For many years, one of the biggest stigmas working against vehicles that run on diesel fuel is that they’re bad for the environment. But a recent study led by scientists from Switzerland, Norway, Italy, France, the U.S., and colleagues at the Université de Montréal (UdeM) have found that newer diesel vehicles are now much cleaner than their gas-powered cousins, especially at lower temperatures.
UdeM scientist and researcher Patrick Hayes explains that diesel has earned a bad reputation because consumers can see the pollution from tailpipes, but he says that the invisible pollution from gasoline-powered cars is much worse. In his team’s report, he outlines how regulators should move forward.
“The next step should be to focus on gasoline or removing old diesel vehicles from the road,” he says. “Modern diesel vehicles have adopted new standards and are now very clean, so attention needs to now turn to regulating on-road and off-road gasoline engines more. That’s the next target.”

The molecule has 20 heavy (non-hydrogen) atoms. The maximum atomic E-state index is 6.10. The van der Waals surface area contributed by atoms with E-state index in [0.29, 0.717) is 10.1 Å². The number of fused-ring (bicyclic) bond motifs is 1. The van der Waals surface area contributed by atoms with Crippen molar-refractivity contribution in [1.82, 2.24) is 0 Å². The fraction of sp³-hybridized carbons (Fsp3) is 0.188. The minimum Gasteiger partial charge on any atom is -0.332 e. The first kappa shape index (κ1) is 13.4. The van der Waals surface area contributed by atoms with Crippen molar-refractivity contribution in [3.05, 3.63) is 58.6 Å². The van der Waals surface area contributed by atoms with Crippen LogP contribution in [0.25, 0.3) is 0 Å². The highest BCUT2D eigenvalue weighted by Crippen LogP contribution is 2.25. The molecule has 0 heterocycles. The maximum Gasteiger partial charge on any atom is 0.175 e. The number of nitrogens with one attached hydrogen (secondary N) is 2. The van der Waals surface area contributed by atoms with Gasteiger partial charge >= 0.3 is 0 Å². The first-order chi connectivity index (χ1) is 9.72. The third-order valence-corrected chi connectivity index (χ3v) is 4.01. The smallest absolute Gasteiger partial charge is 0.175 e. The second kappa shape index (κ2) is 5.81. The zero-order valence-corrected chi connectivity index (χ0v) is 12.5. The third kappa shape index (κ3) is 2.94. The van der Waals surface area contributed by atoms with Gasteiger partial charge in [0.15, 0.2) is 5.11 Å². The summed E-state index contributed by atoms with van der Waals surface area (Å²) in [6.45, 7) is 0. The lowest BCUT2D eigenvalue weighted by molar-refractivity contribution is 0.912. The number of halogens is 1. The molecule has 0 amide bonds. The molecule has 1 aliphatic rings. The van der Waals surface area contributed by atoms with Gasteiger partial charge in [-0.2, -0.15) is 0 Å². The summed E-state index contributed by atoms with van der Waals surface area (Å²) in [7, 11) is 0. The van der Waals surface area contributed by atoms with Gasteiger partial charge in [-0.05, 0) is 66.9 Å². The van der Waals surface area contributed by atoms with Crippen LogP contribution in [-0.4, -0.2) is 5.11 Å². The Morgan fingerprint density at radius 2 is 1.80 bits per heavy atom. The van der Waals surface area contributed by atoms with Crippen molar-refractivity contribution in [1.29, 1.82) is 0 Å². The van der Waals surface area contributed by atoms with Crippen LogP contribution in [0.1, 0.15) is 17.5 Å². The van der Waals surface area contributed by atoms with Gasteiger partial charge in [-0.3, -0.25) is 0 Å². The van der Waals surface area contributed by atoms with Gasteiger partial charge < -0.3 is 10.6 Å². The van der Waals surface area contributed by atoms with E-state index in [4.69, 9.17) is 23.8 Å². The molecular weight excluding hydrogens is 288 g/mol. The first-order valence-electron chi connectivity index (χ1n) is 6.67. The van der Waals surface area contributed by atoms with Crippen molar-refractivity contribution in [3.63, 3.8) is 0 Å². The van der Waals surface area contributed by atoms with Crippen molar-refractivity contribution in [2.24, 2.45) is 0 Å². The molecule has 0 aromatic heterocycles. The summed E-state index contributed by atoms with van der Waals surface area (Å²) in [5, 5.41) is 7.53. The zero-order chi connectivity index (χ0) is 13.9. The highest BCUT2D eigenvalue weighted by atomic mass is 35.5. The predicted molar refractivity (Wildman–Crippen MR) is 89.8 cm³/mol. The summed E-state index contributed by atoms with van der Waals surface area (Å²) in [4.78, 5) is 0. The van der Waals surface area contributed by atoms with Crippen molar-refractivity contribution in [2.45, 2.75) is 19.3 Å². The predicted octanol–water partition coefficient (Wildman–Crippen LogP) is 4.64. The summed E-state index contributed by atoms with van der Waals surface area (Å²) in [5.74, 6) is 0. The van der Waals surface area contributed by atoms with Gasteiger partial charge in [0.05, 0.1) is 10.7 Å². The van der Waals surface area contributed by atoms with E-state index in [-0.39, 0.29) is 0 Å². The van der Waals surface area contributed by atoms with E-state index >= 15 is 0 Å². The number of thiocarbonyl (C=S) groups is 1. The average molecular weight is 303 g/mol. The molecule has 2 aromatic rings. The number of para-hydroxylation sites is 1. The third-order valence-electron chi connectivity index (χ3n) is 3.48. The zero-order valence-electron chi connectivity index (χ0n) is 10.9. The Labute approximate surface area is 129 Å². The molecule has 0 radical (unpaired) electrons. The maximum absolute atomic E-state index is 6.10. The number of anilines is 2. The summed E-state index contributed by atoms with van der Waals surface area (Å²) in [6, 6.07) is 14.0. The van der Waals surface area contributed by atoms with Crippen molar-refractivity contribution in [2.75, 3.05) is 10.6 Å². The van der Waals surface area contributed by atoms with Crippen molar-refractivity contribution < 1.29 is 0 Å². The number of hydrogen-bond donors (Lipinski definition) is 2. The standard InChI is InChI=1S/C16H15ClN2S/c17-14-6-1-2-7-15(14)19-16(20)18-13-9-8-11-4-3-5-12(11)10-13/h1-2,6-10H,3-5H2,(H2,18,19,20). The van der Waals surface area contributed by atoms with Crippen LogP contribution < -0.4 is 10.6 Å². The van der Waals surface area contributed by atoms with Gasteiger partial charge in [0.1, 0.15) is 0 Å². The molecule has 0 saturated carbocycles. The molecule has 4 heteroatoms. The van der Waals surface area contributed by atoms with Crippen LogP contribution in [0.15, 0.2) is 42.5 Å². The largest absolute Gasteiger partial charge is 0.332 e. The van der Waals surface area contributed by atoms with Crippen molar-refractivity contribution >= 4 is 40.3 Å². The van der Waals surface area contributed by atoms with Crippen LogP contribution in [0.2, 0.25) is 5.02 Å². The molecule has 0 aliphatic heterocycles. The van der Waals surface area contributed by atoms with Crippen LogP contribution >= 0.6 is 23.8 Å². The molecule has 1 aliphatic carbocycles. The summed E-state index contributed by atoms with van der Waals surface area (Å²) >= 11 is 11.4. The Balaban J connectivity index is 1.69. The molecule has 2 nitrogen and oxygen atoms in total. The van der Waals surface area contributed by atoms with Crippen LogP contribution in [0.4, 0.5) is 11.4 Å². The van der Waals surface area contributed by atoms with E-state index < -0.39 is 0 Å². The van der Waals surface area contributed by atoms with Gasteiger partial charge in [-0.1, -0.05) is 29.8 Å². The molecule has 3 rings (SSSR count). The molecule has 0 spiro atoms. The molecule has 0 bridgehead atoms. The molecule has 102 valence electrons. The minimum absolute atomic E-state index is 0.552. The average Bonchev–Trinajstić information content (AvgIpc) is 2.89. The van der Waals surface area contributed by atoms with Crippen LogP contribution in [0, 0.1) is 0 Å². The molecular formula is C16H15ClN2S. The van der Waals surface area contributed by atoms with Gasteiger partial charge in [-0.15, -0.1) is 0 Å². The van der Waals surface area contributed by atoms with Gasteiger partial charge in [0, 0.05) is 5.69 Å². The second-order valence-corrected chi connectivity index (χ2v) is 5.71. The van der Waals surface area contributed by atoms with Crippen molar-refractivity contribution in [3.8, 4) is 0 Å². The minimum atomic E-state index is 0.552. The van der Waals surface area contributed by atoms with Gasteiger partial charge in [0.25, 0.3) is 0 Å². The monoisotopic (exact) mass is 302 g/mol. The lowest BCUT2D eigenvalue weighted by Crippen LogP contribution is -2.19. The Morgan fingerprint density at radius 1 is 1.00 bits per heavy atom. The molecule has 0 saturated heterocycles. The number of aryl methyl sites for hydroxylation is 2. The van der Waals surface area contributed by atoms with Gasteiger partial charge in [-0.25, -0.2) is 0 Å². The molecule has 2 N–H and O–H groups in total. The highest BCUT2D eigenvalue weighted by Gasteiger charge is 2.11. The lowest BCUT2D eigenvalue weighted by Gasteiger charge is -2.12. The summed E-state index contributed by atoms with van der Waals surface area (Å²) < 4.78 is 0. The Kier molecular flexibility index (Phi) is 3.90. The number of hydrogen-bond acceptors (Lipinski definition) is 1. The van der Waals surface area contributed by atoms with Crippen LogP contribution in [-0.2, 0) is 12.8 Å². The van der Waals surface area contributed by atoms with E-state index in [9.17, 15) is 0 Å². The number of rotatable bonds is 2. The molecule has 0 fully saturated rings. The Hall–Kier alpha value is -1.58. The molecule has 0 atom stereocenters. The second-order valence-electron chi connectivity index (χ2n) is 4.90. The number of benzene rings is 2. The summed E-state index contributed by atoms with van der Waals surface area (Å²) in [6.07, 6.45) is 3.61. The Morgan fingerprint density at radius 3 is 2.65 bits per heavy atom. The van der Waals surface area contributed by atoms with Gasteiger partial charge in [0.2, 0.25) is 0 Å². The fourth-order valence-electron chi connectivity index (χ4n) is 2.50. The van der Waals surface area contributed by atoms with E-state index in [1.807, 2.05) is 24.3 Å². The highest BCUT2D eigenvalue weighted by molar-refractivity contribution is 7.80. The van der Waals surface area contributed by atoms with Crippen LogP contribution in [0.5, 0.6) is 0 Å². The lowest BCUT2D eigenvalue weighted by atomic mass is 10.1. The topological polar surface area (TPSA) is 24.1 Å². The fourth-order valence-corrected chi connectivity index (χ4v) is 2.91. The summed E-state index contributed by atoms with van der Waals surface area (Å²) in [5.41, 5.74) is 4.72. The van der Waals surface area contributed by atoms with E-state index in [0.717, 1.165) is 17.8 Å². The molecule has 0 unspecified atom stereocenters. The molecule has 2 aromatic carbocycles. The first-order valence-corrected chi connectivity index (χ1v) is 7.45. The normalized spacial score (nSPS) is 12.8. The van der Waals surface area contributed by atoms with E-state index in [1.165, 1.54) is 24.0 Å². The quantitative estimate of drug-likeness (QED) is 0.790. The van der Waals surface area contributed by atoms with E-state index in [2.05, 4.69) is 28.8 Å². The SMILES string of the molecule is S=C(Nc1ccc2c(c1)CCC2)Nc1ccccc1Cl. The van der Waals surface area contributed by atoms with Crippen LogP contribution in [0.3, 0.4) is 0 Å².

Worse at cold temperatures
Different phases of the study were conducted around the world and included measuring vehicle emissions under different scenarios. In Zurich, Switzerland, researchers set out to test emissions from diesel- and gas-powered vehicles at varying temperatures to see how they differed.
In particular, the researchers were looking at levels of carbonaceous particulate matter (PM) emitted through the tailpipes of cars, which is made up of black carbon and primary and secondary organic aerosols that have been shown to be harmful to lung tissue.
After testing a range of vehicles, the researchers found that gas-powered cars emitted 10 times more carbonaceous PM at around 72 degrees Fahrenheit. However, these numbers became even worse at lower temperatures; gas-powered vehicles were found to emit 62 times more carbonaceous PM at around 45 degrees Fahrenheit than diesel-powered vehicles.
"The increase in emissions at lower temperatures is related to a more pronounced cold-start effect," the researchers said, explaining that gasoline engines become much less efficient and pollute much more when they are not warmed up and the catalytic converter is not yet active.
To add to this research, Hayes is currently testing carbonaceous PM emissions in Canada to see if colder temperatures in that climate exacerbate climate change. He plans to publish his findings next year.
A full report of the study has been published in Scientific Reports.